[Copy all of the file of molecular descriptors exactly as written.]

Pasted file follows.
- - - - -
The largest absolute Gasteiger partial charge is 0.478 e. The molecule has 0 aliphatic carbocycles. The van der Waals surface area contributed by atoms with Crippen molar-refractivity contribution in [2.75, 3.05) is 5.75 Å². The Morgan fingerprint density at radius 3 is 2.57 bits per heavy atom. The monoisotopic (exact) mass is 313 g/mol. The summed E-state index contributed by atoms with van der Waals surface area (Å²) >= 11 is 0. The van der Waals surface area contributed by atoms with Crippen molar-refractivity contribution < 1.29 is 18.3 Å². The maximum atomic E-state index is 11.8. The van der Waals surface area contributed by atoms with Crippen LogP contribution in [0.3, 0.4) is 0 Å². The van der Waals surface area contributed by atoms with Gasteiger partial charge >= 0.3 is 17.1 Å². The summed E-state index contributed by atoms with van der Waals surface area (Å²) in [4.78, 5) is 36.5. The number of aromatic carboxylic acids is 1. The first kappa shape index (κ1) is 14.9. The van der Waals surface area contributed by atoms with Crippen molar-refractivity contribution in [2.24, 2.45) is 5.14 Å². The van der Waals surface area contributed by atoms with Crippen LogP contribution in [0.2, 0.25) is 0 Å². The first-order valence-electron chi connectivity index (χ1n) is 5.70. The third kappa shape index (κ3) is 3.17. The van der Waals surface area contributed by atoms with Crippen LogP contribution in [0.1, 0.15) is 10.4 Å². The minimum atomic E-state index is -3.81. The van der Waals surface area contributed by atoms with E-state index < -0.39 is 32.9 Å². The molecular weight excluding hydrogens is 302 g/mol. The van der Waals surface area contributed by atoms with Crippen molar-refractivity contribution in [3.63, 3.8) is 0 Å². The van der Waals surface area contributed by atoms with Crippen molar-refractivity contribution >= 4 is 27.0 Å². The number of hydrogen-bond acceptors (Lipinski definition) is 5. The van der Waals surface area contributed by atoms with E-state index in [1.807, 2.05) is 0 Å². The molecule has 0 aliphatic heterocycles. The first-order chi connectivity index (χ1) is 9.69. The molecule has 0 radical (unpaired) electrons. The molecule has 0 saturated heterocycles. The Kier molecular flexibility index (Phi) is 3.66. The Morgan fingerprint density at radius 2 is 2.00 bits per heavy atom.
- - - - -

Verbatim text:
The largest absolute Gasteiger partial charge is 0.478 e. The molecule has 0 aliphatic carbocycles. The van der Waals surface area contributed by atoms with Crippen molar-refractivity contribution in [2.75, 3.05) is 5.75 Å². The Morgan fingerprint density at radius 3 is 2.57 bits per heavy atom. The monoisotopic (exact) mass is 313 g/mol. The summed E-state index contributed by atoms with van der Waals surface area (Å²) >= 11 is 0. The van der Waals surface area contributed by atoms with Crippen molar-refractivity contribution < 1.29 is 18.3 Å². The maximum atomic E-state index is 11.8. The van der Waals surface area contributed by atoms with Crippen LogP contribution in [0.3, 0.4) is 0 Å². The van der Waals surface area contributed by atoms with Gasteiger partial charge >= 0.3 is 17.1 Å². The summed E-state index contributed by atoms with van der Waals surface area (Å²) in [4.78, 5) is 36.5. The number of aromatic carboxylic acids is 1. The first kappa shape index (κ1) is 14.9. The van der Waals surface area contributed by atoms with Crippen molar-refractivity contribution in [2.24, 2.45) is 5.14 Å². The van der Waals surface area contributed by atoms with Crippen LogP contribution in [0.2, 0.25) is 0 Å². The first-order valence-electron chi connectivity index (χ1n) is 5.70. The third kappa shape index (κ3) is 3.17. The van der Waals surface area contributed by atoms with Crippen LogP contribution in [0.1, 0.15) is 10.4 Å². The minimum atomic E-state index is -3.81. The van der Waals surface area contributed by atoms with E-state index < -0.39 is 32.9 Å². The molecular weight excluding hydrogens is 302 g/mol. The van der Waals surface area contributed by atoms with Crippen molar-refractivity contribution in [3.63, 3.8) is 0 Å². The van der Waals surface area contributed by atoms with Crippen molar-refractivity contribution >= 4 is 27.0 Å². The number of hydrogen-bond acceptors (Lipinski definition) is 5. The van der Waals surface area contributed by atoms with E-state index in [1.807, 2.05) is 0 Å². The molecule has 0 aliphatic heterocycles. The first-order chi connectivity index (χ1) is 9.69. The molecule has 0 radical (unpaired) electrons. The molecule has 0 saturated heterocycles. The Kier molecular flexibility index (Phi) is 3.66. The Morgan fingerprint density at radius 2 is 2.00 bits per heavy atom.